Kyle Jefferson, VP of sales and engineering at Ventaire, echoes the need to have
exhaust fans properly sized to ensure that VE systems are not compromised by
extreme temperatures, and he goes a step beyond. “For existing systems, a
portion of all of the flexible hose may need to be upgraded to one that carries
a higher temperature rating.” Are there ways to economize?
“Yes,” says Jefferson. “The first 10 feet of flexible hose takes the brunt of
the heat since the exhaust gases cool quickly after they enter the exhaust
capture system. Hoses with different temperature ratings can be spliced together
with the section near the inlet carrying the highest temperature rating,” he
explains. “We supplied a system for a bus manufacturer that utilized 10 feet of
hose rated to 2,010 F coupled to 25 feet of hose rated to 1,200 F,” Jefferson
says to further illustrate the example.
“Another way to keep the cost of engine exhaust removal systems down is to
increase the volume of air moved by the fan,” Jefferson continues. “The fan can
be oversized to draw room temperature air into the system, which mixes with the
hot exhaust gases to keep the overall temperature to a level where
cost-effective components can be used,” he suggests.
Adding to the discussion, Monoxivent national sales manager Erik Swanson
endorses the idea of adding more ambient air into the system in order to keep it
cool, while suggesting other VE system changes, as well. “We may also add
high-temperature accessories to the exhaust fan such as heat slingers,
high-temperature paint and other suggestions,” Swanson explains.
“In an extreme case, where the vehicles may go into regeneration mode while
attached to the vehicle exhaust system, we could possibly recommend utilizing a
2,000 F flex hose,” he adds.
Toward a Safer Work Environment
Monoxivent’s Swanson looks to overall safety as part of the VE system
improvements that can enhance the working environment. “We can put
heat-resistant handles on our tailpipe adaptors to help prevent the mechanics
from getting burned,” he suggests. “Mechanics have to keep in mind that today’s
engines are running hotter, which creates more heat in the vehicle exhaust
system. They must exercise care when removing the VE system from the vehicle,
because it may be hot, especially right after the vehicle is shut down,” Swanson
adds. He even suggests that vehicles be pulled outdoors to conduct certain
engine tests that will definitely create high exhaust gas temperatures, and that
the vehicle be disconnected from the VE system to do so.
Combining Old Engines with New Engine Maintenance Ops
“For the time being, service managers could designate one or two work bays of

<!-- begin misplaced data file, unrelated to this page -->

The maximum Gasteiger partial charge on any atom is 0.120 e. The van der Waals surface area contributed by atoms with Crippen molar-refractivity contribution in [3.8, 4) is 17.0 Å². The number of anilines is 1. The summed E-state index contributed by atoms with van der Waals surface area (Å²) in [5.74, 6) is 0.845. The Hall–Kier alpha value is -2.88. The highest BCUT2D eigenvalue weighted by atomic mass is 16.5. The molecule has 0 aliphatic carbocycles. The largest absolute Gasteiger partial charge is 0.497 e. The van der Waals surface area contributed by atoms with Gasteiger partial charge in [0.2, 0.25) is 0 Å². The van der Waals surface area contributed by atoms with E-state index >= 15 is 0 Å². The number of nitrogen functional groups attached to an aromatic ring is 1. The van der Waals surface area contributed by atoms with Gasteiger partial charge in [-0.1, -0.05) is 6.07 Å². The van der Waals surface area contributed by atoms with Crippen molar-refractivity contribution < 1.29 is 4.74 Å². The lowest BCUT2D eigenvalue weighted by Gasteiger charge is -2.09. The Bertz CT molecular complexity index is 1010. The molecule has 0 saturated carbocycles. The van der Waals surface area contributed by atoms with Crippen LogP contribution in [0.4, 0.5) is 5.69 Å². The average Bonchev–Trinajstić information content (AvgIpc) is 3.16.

their facility for the service of new vehicles,” Swanson suggests. “These bays
could be outfitted or retrofitted with higher temperature, higher air volume
exhaust extraction equipment and leave the rest of the facility as is,” he
reasons. “As more of the higher temp engines are introduced into the fleet, more
bays can be retrofitted with high-temperature exhaust hoses and equipment,”
VE System Design Refinements Sense Load Capacity
Shawn Smith, vice president of Operations at Plymovent, Cranbury, N.J., urges a
thorough understanding of usage capacity for the VE system, including
considering the percentage of drops that will be in use at a given time.
“Service managers need to get a clear snapshot of all types of vehicles that
move through the service area,” he recommends. “Planning should include a
temperature monitor at each of the extraction points to ensure that no vehicle
in maintenance reaches or exceeds an approved temperature level,” Smith says.
Outsourcing Regeneration Servicing
Car-Mon’s president, Fred Imming, points to an industry trend that is
influencing maintenance of higher temperature bus engines: outsourcing
maintenance services to engine manufacturers. The Chicago Transit Authority
(CTA) designates two bays in at least one of its bus barns for regeneration and
subcontracts the maintenance work out to engine companies, he says. “Normally,
they have two people from Cummins designated to come out and evaluate the
catalytic convertor maintenance,” Imming says. “You have to plug regeneration by
laptop link to a computer program,” for scheduled maintenance, he explains.
Otherwise, catalytic converter regeneration can occur on the road, he adds.
All the more reason to have VE systems checked for extremely high-temperature
performance ability in those bus bays where regeneration maintenance is
scheduled, Imming suggests. In a world where technical improvements in engines
are taking place, engine service managers need to review the basics and ante up
for vehicle exhaust systems that will match the oncoming requirements while
providing improved safety and security in their operations.
Management of exhaust is one of the key components to any service function. New
VE systems solve a practical problem and they are affordable and available